Miss Sloane: One Woman Army

Political thrillers are best served ice-cold

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By Manfred Lau

Miss Sloane takes its title character and shoves her in your face. Rarely does a scene forget to show or remind you of the film’s main protagonist. When Elizabeth Sloane stops speaking, others talk about her. She outshines every other character, completely dominating the scene. Thankfully, Jessica Chastain pulls off such a cool and convincing performance that her on-screen presence remains a constant enjoyment.

Make no mistake, this movie is about lobbying. Miss Sloane, a veteran lobbyist, knows how to pull strings and push buttons in Congress for the sake of influencing legislation. She circumvents restrictions, manipulates allies and outwits opponents. The movie centers on Sloane’s ultimate goal: to aid in the passage of a new gun control measure, and in doing so, outplay the seemingly impenetrable gun lobby.

While the premise sounds like a liberal propagandist’s pipe dream, the movie actually remains neutral on the matter of gun control, focusing more on questionable lobbying techniques than trying to convince the audience of any specific viewpoint. Points for and against gun control balance out as both sides utilize their own underhanded tactics. If any lesson is to be taken from Miss Sloane, it might be the widely accepted opinion that our broken system needs to be fixed, and fixed soon.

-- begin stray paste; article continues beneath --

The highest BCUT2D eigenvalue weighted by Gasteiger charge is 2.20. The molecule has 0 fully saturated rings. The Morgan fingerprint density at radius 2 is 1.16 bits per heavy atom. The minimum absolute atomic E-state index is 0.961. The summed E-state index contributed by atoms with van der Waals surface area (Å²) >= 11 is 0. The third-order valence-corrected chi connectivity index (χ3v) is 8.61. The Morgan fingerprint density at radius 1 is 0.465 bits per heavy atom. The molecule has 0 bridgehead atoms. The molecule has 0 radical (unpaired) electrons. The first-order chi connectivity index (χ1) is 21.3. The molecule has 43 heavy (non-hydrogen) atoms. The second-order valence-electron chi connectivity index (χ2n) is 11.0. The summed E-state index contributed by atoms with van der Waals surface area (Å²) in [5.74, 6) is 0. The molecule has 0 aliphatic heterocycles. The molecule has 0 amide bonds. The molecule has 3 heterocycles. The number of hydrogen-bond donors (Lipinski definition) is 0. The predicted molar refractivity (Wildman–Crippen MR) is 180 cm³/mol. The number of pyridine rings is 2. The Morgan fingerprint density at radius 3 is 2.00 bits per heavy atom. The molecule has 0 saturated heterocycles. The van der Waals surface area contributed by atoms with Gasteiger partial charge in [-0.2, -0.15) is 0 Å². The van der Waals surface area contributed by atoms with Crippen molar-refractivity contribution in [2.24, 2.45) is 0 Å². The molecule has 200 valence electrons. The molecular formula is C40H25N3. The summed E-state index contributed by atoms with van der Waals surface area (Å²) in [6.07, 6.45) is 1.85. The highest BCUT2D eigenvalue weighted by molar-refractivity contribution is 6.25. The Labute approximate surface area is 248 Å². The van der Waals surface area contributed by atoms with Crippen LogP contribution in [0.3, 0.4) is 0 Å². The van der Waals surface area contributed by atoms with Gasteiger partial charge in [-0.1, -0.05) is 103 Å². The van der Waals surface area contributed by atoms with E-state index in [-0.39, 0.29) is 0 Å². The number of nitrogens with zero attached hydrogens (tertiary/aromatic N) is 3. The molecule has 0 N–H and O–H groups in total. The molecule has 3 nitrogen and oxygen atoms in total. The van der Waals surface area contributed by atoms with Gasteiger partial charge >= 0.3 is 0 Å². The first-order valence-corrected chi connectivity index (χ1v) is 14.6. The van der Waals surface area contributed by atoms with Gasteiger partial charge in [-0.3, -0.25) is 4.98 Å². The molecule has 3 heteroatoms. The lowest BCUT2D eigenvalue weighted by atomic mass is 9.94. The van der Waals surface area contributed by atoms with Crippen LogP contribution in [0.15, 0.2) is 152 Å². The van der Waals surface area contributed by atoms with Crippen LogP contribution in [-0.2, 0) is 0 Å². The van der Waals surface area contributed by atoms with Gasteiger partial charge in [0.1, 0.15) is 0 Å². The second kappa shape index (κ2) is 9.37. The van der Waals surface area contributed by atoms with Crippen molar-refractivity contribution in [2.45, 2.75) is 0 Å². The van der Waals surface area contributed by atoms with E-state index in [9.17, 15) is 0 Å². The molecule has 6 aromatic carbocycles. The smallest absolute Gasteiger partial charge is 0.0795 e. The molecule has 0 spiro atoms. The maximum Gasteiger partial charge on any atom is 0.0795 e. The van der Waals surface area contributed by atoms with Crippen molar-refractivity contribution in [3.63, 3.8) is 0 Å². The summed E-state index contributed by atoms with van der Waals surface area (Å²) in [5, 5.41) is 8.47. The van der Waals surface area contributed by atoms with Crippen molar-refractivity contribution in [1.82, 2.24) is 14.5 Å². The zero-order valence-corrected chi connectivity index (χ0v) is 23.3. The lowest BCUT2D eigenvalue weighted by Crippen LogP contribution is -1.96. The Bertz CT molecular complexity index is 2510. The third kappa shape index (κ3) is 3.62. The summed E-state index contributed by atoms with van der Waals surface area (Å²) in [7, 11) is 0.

The film itself plays fast and loose with its realism. In portraying an elite team of lobbyists, Miss Sloane struggles to balance informative exposition against characters who should know more than a clueless audience. On the other hand, Sloane’s team tosses around political terms like confetti; the unrelenting dialogue might fly over anyone who’s never taken an American Government class.

Dialogue remains the focus of the movie. Each scene boils down to individual conversations, whether on the street, at a fundraising dinner or in front of the conference table. Few exchanges show more activity than cuts between talking faces, a notable disappointment for anyone not vehemently interested in political intricacies.

Fortunately, Miss Sloane’s ruthless persona keeps the audience waiting for her next icy retort, for her next move on the chessboard. Chastain plays a near-sociopathic professional obsessed with victory, who tosses aside relationships for the sake of winning, undisturbed by the lies and deceit she leaves in her wake. Even food and sex are only temporary diversions to Sloane, filled by need and not desire . Her cold-bloodedness entertains the audience in the same way as watching a snake slowly ensnare its prey.

But even a lobbyist as cunning as Elizabeth Sloane can’t save the film from its downfalls. Miss Sloane darts through its story without regard for a truly substantive plot. Sloane’s motive for joining the underdogs is shaky, and her weaknesses never flesh out.The clichéd work montages bring nothing new; the briskly paced music hides between conversations; and the final twist shows off another instance of Sloane’s merciless ingenuity, but through impractical circumstances. A single actress in even an Oscar-worthy performance can’t eclipse an average political drama.

For those looking to watch a politically framed movie led by a masterful performance, check out Miss Sloane. For others wanting outlandish yet realistic elements in a compelling political tragedy, stick to national news.